hort.net Seasonal photo, (c) 2006 Christopher P. Lindsey, All Rights Reserved: do not copy
articles | gallery of plants | blog | tech blog | plant profiles | patents | mailing lists | top stories | links | shorturl service | tom clothier's archive0
Gallery of Plants
Tech Blog
Plant Profiles
Mailing Lists
    Search ALL lists
    Search help
    Subscription info
Top Stories
sHORTurl service
Tom Clothier's Archive
 Top Stories
Disease could hit Britain's trees hard

Ten of the best snowdrop cultivars

Plant protein database helps identify plant gene functions

Dendroclimatologists record history through trees

Potato beetle could be thwarted through gene manipulation

Hawaii expands coffee farm quarantine

Study explains flower petal loss

Unauthorized use of a plant doesn't invalidate it's patent

RSS story archive

Re: HYB: 'Orange Avatar' and carotenoid plicatas

However, you can be certain that there is some connection.  The dotting patterns coinincide in the same pinpoint space as the anthocyanins on the petal surface to create a red, brown or purple dot.  Not in such a way that the carotenoid dots and anthocyanin dots are separated, at least not in any I have seen.  They blen to form one dot so I think it would be safe to say contoled by the same gene.  I have been working toward improved carotenoid plicatas for a few years.  'Orange Avatar' is not the first orange plic to be introduced.  'Orange Plume'  is the earliest that I know of but I don't grow it because it is not frost hardy and rots.  I have yellow orange and lycopene pink plicatas of my own breeding that I am working with.

I did also have orange plicatas appear "spontaneously" from solid orange parents.  'Good Show' and 'Orange Popsicle' seems to carry the trait and 'Beverly Sills' does as well since it produced 'Light Beam'.  Some others that may not be so obvious because of the anthocyanins masking the carotenoid visually are 'Chicasaw Sue' (also lycopene recessive) and 'Broadway and 'Hucklyberry Fudge'.  

Another not so obvious would be 'Tiger Honey' because of the theory (or fact depending on the current understanding of broken-color flowers) that at least three plicata genes are need for the color-breaking gene to express itself.  "Beverly Sills' is also one of its parents.  There you have it... a connection.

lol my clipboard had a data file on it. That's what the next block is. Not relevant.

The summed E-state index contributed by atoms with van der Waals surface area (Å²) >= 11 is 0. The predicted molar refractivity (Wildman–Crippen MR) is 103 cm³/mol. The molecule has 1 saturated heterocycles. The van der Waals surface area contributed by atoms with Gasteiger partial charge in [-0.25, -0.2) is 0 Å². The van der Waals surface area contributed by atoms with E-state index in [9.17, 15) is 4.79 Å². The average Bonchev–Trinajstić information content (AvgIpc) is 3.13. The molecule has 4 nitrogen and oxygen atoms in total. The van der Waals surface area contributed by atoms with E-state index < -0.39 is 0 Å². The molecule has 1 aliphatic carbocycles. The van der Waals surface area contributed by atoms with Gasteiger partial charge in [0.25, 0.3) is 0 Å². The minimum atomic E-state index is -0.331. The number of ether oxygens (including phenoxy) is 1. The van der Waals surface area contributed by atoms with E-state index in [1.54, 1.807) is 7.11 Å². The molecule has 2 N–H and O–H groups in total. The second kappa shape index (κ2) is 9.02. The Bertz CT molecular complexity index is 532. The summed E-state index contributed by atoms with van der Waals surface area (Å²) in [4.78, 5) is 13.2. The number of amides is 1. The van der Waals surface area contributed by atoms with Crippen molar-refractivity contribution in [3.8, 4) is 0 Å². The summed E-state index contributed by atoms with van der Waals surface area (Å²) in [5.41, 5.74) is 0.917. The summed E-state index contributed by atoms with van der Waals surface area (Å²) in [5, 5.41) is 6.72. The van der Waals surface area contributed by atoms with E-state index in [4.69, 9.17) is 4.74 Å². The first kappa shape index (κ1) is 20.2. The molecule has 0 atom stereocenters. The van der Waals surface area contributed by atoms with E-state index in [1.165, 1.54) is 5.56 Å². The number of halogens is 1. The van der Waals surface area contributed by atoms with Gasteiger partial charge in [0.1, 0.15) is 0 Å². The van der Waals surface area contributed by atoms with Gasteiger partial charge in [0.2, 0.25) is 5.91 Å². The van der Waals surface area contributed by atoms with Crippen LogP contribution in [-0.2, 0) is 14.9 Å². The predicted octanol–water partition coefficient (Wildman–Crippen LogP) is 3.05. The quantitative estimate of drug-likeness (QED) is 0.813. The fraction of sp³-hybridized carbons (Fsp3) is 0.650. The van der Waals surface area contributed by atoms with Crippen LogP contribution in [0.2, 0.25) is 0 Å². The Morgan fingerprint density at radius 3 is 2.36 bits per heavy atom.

The trick is to look for carotenoid dotting patterns around the hafts right near the beards and on the standards, inside AS WELL AS outside.  In contrast 'Joyce Terry' and 'Brown Lasso' have no dotting and the standards are solid yellow.  Also look for gradual shadings of carotenoid form the edges toward a white center or dotted centerlines of carotenoid on the falls.

Carotenoid plicatas are not restricted to the tetraploid TB's either.  Notably they occur in the diploids like the more recent 'Snickerdoodle' and other classes as well.  So they probably did not "spontaneously" occur like some of the othe more recent patterns in TB's lately.  It is simply a matter of reducing the amount of anthocyanin to visually clean up the flower color and make the carotenoids visible on their own.

Paul Archer
Raleigh, NC Zone 8

-----Original Message-----
>From: RAINACRE@aol.com
>Sent: Mar 18, 2008 9:41 AM
>To: iris@hort.net
>Subject: Re: [iris] HYB: Rainbow Acres on-line catalog
>'Orange  Avatar' has the carotinoid pigment applied in small dots as is seen 
>in the  anthocyanin application of pigment which we call plicata. I know  of 
>no plicata in the parentage of "Orange Avatar', although someone will  
>doubtless go back and find some. I do not imply that the carotinoid  'plicata'  is in 
>any way genetically related to anthocyanin  plicata.
>Fred  Kerr
>Rainbow Acres
>**************It's Tax Time! Get tips, forms, and advice on AOL Money & 
>Finance.      (http://money.aol.com/tax?NCID=aolprf00030000000001)
>To sign-off this list, send email to majordomo@hort.net with the
>message text UNSUBSCRIBE IRIS

To sign-off this list, send email to majordomo@hort.net with the

Other Mailing lists | Author Index | Date Index | Subject Index | Thread Index

 © 1995-2015 Mallorn Computing, Inc.All Rights Reserved.
Our Privacy Statement